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Blogger buddy Chris and I were filled with wonder and gratitude to be invited to the home of Fidel Cruz and María Luisa Mendoza, primero (first) mayordomías (sponsors/stewards), for a 3-day fiesta honoring the Virgen de Guadalupe.  There were orchestrated rituals of seating, music, and dance; a bounty of some of the best cocina Zapoteca food one could ever hope to eat; hundreds of people from small children to great grandparents; and the most amazing warm, welcoming, and communal spirit.

El atole de espuma

El atole de espuma

Higaditos waiting to be served

Higadito waiting to be served

Poultry hanging around, awaiting their turn

Poultry hanging around, awaiting their turn

Canastas (baskets) used to bring food, dishes, and serving pieces

Canastas (baskets) used to bring food, dishes, and serving pieces

Chile spiced oranges and cucumber to cleanse the palate

Chile spiced oranges and cucumber to cleanse the palate

Never ending piles of dishes waiting to be washed by a myriad of women's hands

Never ending piles of dishes waiting to be washed by a myriad of women’s hands

It was an amazing couple of days!  And these still lifes only begin to tell the story.  I promise more, but in the meantime, check out Oaxaca-The Year After.

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And we thought last year’s Día de la Virgen de Guadalupe in Teotitlán del Valle was exceptional!  It was, but, for blogger buddy Chris and me, this year brought even more warmth, appreciation, and the intangible of being present in the richness of more layers of being in this special village.

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Edgar Daniel Ruiz Ruiz

We are patrons of two of the danzantes of the 2016-18 Grupo de Danza de Pluma Promesa in Teotitlán del Valle — and Edgar Daniel Ruiz Ruiz is one of them.  As such, we were invited to the home he shares with his parents, Mario Ruiz Bautista and Victoria Ruiz, to partake in the traditions and observe the responsibilities that accompany taking on the three year commitment to being a member of the Grupo.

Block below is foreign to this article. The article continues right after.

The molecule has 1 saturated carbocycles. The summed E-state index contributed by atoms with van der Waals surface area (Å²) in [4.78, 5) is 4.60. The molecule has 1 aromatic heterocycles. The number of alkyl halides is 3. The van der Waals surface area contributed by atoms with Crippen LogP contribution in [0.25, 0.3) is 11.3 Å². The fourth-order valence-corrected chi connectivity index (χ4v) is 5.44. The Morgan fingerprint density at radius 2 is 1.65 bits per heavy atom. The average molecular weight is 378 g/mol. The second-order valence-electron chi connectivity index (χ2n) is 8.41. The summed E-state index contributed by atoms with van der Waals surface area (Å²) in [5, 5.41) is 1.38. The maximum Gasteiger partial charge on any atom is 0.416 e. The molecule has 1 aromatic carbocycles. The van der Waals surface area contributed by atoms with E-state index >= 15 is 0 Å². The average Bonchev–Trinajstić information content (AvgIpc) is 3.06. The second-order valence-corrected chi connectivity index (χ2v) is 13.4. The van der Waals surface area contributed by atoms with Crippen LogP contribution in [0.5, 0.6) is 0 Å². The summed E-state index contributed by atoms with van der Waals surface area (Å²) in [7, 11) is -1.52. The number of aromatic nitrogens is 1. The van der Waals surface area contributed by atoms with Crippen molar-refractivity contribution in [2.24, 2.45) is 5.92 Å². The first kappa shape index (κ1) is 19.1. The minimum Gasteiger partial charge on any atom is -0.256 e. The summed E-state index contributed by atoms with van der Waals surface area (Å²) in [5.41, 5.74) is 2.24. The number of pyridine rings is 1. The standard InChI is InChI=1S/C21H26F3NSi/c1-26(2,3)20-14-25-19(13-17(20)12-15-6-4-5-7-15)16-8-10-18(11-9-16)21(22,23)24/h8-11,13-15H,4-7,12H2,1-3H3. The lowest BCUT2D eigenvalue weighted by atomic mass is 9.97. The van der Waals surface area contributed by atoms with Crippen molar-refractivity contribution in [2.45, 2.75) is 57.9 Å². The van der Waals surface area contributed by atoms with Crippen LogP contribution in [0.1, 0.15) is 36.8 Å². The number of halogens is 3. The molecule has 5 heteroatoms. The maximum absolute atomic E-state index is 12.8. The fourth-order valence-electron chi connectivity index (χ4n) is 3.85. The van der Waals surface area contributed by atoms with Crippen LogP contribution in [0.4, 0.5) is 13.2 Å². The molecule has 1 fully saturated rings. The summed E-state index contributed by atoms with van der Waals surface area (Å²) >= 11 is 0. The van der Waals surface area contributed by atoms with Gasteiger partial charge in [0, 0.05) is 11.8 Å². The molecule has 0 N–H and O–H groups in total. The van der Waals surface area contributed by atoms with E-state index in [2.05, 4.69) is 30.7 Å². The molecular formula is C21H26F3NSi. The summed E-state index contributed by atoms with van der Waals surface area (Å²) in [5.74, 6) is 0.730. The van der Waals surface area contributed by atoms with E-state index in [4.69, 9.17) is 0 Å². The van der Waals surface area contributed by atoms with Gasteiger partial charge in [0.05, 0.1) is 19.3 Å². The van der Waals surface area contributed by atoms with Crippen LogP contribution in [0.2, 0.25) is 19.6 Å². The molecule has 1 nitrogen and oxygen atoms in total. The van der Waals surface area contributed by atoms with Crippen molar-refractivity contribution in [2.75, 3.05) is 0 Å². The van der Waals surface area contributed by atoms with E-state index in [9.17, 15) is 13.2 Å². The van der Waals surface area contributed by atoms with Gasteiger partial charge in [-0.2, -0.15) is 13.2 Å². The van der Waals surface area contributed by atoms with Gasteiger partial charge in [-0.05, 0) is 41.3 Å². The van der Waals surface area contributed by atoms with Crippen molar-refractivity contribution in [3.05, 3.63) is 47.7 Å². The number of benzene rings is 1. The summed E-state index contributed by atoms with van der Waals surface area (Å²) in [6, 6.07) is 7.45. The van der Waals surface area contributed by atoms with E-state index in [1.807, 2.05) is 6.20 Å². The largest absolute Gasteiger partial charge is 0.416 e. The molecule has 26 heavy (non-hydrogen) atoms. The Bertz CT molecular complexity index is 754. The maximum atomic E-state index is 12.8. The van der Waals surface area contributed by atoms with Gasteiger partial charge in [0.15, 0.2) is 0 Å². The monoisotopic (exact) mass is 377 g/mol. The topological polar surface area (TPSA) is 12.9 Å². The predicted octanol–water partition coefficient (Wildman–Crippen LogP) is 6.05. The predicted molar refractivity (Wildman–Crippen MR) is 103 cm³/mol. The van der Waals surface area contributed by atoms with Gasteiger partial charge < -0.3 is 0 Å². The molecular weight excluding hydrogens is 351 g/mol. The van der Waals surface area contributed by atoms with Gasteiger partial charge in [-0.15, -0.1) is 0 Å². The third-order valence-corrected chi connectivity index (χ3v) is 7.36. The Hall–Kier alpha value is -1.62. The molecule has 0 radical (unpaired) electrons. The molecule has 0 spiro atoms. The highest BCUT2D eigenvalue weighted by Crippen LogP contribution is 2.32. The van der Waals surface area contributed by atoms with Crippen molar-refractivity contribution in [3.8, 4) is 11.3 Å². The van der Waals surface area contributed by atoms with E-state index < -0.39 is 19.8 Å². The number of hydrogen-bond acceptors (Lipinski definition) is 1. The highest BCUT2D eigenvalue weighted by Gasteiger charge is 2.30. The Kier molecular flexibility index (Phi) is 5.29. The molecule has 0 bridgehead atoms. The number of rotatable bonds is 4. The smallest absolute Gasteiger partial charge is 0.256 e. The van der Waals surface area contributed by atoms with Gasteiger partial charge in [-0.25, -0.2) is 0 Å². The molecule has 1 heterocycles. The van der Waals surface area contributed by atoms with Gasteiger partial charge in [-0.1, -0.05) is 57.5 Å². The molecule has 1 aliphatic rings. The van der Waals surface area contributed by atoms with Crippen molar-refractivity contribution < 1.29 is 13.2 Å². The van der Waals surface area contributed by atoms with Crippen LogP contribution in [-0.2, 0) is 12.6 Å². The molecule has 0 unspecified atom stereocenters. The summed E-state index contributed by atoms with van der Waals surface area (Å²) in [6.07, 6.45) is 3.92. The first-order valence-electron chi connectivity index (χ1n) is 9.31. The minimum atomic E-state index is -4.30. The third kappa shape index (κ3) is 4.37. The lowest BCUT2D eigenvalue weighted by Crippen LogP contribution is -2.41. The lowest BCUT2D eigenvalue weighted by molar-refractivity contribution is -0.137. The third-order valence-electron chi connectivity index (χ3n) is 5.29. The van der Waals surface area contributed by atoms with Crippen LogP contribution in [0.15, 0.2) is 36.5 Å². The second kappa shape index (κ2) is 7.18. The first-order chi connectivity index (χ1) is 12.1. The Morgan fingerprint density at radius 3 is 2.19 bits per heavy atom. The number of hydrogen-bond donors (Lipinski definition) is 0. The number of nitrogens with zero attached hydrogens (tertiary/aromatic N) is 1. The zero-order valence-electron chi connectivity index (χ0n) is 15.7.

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Mario Ruiz Bautista (on left) overseeing the offerings

From my albeit limited understanding, as part of the commitment the dancers make during their three years of service, each of their families is tasked with taking a turn hosting one of the four yearly festivals.

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Victoria Ruiz watching Edgar’s dance

The day began with a breakfast of traditional breads and hot chocolate and was followed by Mole de Castilla, a mole unique to Teotitlán and served during weddings and the most important festivals.  There must have been over 100 people, including Edgar’s extended family, padrinos, danzantes and their families, and band members.  They gathered and were served in the courtyard of the Ruiz home, with men seated at one long table, women on the other side of the courtyard at another, and the two gringos seated with the danzantes in the altar room opening onto the courtyard.

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Breakfast breads with hot chocolate

Following the meal, chairs and tables were folded and removed, the danzantes took the floor, the band began to play, and, as the sun streamed down on the courtyard, Edgar began his dance.  It was a touching moment to see this young man, whom I’ve known for almost six years, since he was a gangling teenager, and Chris has known since he was a small boy, dance with such confidence and pride.

Following dances by the whole group, with band leading the way, dancers, families, and guests processed down the steep and winding streets from the house to the church.

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Edgar Daniel Ruiz Ruiz en route to the church, accompanied by Victoria (his mother) and his nephew.

They filed into the church, where a special mass was celebrated, and then regrouped in the church courtyard to begin the seven hour (más o menos) Danza de la Pluma.  Early in the afternoon, while the dance continued, the families and invited guests returned to the Ruiz home, where the families of the other dancers each made formal presentations of baskets of fruit and mezcal or cervesa to Mario and Victoria.  This was followed by a comida (lunch) of caldo de pollo.  After all were fed, the offerings  were loaded into pickup trucks to be taken to the church plaza, to later be shared with the community.  At night, after the dance ended, we all again returned to Casa Ruiz for barbecoa de res (beef) in a rich and flavorful sauce, cervesas, mezcal, and soda pop.  I can’t even begin to imagine all the work that went into preparing all the food, orchestrating its serving, and then washing all the dishes — by hand in basins set up in the yard across the street.